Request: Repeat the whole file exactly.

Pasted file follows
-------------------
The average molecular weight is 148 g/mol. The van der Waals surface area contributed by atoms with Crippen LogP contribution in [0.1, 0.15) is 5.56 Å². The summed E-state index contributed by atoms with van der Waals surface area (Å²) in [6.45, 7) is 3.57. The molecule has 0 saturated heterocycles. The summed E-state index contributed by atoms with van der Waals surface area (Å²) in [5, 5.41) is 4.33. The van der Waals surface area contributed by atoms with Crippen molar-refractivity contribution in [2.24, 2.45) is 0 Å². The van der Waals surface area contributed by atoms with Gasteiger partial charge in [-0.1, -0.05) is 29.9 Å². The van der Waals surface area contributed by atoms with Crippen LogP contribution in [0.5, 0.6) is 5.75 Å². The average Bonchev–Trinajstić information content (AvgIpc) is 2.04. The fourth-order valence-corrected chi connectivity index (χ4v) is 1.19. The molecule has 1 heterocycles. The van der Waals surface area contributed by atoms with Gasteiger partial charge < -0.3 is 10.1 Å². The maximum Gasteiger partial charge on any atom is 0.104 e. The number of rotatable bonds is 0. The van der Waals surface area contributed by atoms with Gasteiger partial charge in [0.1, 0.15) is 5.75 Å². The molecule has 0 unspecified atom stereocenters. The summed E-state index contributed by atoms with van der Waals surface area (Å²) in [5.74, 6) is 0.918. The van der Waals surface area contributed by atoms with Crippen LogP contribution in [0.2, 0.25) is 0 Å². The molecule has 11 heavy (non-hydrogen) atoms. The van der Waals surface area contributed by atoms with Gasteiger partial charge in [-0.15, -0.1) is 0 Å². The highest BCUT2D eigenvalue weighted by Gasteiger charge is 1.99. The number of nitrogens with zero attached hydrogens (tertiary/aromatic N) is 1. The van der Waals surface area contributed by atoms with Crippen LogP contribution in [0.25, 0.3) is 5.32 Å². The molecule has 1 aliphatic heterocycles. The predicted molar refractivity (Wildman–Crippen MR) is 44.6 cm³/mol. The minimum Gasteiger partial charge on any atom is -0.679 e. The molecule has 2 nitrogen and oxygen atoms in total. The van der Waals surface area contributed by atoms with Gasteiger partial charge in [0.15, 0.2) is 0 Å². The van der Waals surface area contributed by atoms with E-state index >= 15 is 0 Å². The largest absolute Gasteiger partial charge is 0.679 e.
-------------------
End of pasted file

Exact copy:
The average molecular weight is 148 g/mol. The van der Waals surface area contributed by atoms with Crippen LogP contribution in [0.1, 0.15) is 5.56 Å². The summed E-state index contributed by atoms with van der Waals surface area (Å²) in [6.45, 7) is 3.57. The molecule has 0 saturated heterocycles. The summed E-state index contributed by atoms with van der Waals surface area (Å²) in [5, 5.41) is 4.33. The van der Waals surface area contributed by atoms with Crippen molar-refractivity contribution in [2.24, 2.45) is 0 Å². The van der Waals surface area contributed by atoms with Gasteiger partial charge in [-0.1, -0.05) is 29.9 Å². The van der Waals surface area contributed by atoms with Crippen LogP contribution in [0.5, 0.6) is 5.75 Å². The average Bonchev–Trinajstić information content (AvgIpc) is 2.04. The fourth-order valence-corrected chi connectivity index (χ4v) is 1.19. The molecule has 1 heterocycles. The van der Waals surface area contributed by atoms with Gasteiger partial charge < -0.3 is 10.1 Å². The maximum Gasteiger partial charge on any atom is 0.104 e. The number of rotatable bonds is 0. The van der Waals surface area contributed by atoms with Gasteiger partial charge in [0.1, 0.15) is 5.75 Å². The molecule has 0 unspecified atom stereocenters. The summed E-state index contributed by atoms with van der Waals surface area (Å²) in [5.74, 6) is 0.918. The van der Waals surface area contributed by atoms with Crippen LogP contribution in [0.2, 0.25) is 0 Å². The molecule has 11 heavy (non-hydrogen) atoms. The van der Waals surface area contributed by atoms with Gasteiger partial charge in [-0.15, -0.1) is 0 Å². The highest BCUT2D eigenvalue weighted by Gasteiger charge is 1.99. The number of nitrogens with zero attached hydrogens (tertiary/aromatic N) is 1. The van der Waals surface area contributed by atoms with Crippen LogP contribution in [0.25, 0.3) is 5.32 Å². The molecule has 1 aliphatic heterocycles. The predicted molar refractivity (Wildman–Crippen MR) is 44.6 cm³/mol. The minimum Gasteiger partial charge on any atom is -0.679 e. The molecule has 2 nitrogen and oxygen atoms in total. The van der Waals surface area contributed by atoms with Gasteiger partial charge in [0.15, 0.2) is 0 Å². The van der Waals surface area contributed by atoms with E-state index >= 15 is 0 Å². The largest absolute Gasteiger partial charge is 0.679 e.